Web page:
The team's paper describing site-directed mutagenesis was published as "Mutagenesis at a Specific Position in a DNA Sequence" in the Journal of Biological Chemistry in 1978. For the team's work in developing oligonucleotide-directed site-directed mutagenesis, Smith shared the 1993 Nobel Prize in Chemistry with Kary Mullis, the Inventor of polymerase chain reaction.

1980

Throughout the 1980s, Smith and his colleagues at the Canadian Institute for Advanced Research advocated for the establishment of a facility that would enable Canada to play a part in what had become known as the Human Genome Project. Eventually, funding was secured from the BC Cancer Agency and in 1999 the Genome Sequence Centre was established with a mandate to develop and deploy genomics technologies in support of the life sciences, and in particular cancer research. The Genome Sciences Centre also provided Technology to Genome Canada and Genome BC projects in the areas of human health, the environment, forestry, agriculture, and aquaculture.

1981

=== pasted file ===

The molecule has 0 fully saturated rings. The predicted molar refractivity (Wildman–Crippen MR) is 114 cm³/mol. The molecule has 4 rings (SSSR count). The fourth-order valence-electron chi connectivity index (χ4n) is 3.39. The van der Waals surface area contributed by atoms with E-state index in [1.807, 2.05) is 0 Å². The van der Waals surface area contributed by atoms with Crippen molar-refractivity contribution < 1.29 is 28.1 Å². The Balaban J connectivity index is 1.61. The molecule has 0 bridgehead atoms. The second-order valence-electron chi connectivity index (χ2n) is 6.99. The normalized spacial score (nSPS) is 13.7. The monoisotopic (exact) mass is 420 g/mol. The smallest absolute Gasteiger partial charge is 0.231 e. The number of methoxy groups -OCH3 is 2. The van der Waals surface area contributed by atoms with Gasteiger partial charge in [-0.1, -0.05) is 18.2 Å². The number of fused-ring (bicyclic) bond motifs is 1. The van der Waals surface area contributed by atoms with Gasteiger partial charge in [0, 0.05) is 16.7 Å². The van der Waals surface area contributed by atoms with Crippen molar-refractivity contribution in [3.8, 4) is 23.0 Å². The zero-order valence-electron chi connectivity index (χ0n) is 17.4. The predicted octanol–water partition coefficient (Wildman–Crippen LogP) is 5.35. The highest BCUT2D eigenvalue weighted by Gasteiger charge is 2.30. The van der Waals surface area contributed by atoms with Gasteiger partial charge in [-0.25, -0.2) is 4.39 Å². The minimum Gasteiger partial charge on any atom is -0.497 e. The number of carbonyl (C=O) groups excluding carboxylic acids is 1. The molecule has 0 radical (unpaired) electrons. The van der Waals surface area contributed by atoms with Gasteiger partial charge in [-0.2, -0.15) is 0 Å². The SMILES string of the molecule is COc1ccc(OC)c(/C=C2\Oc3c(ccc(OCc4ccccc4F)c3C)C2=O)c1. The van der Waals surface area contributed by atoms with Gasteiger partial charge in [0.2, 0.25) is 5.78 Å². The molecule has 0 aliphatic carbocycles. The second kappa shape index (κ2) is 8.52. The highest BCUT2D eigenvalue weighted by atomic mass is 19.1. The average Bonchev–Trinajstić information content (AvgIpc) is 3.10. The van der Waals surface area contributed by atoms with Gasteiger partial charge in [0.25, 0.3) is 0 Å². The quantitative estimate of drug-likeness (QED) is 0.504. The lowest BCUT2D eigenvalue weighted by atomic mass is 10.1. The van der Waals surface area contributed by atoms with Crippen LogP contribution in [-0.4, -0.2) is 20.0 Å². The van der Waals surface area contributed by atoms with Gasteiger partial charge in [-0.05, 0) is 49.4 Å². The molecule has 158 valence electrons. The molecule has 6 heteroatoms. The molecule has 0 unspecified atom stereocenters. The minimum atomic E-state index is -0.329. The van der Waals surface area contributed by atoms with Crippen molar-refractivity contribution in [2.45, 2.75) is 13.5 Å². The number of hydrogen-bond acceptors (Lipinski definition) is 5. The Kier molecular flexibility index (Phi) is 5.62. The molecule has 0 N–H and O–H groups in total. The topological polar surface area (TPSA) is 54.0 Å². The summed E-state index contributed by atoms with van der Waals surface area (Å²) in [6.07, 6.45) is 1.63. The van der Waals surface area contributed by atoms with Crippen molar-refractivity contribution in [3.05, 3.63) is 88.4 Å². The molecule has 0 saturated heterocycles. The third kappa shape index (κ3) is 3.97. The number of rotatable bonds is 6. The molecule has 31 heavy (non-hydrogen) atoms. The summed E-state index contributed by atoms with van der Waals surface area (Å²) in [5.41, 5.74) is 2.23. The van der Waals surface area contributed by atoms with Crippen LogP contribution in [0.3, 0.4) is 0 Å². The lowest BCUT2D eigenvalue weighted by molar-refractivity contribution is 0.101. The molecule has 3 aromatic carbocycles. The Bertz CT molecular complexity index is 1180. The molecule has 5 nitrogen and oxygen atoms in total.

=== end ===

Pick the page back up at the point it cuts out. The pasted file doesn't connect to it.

In 1981 Smith ventured into the Business world as a pharmaceutical Entrepreneur. In collaboration with Professors Earl W. Davie and Benjamin D. Hall of the University of Washington founded ZymoGenetics in Seattle, Washington, US. The company began working on recombinant proteins in an international initiative with Novo Nordisk of Denmark. Recombinant DNA is used mostly in basic research. ZymoGenetics was acquired by Bristol-Myers Squibb. Further applications of recombinant DNA are found in human and veterinary Medicine, in agriculture, and in bioengineering.

1987

In 1987, the Biotechnology Laboratory, one of three provincial "Centres of Excellence" was established at UBC. The new facility subsumed the Centre for Molecular Genetics, and Smith became its Director. He played an important role in drawing together Scientists, and in writing the proposal for what would become the "Protein Engineering Network of Centres of Excellence" or PENCE.

1999

Smith received many awards in addition to the Nobel Prize, and was known for his generosity. He donated half of the Nobel Prize money to researchers working on the genetics of schizophrenia. The other half he gave to BC Science World and to the Society for Canadian Women in Science and Technology. He received the Royal Bank Award in 1999, and donated the companion grant to the BC Cancer Foundation.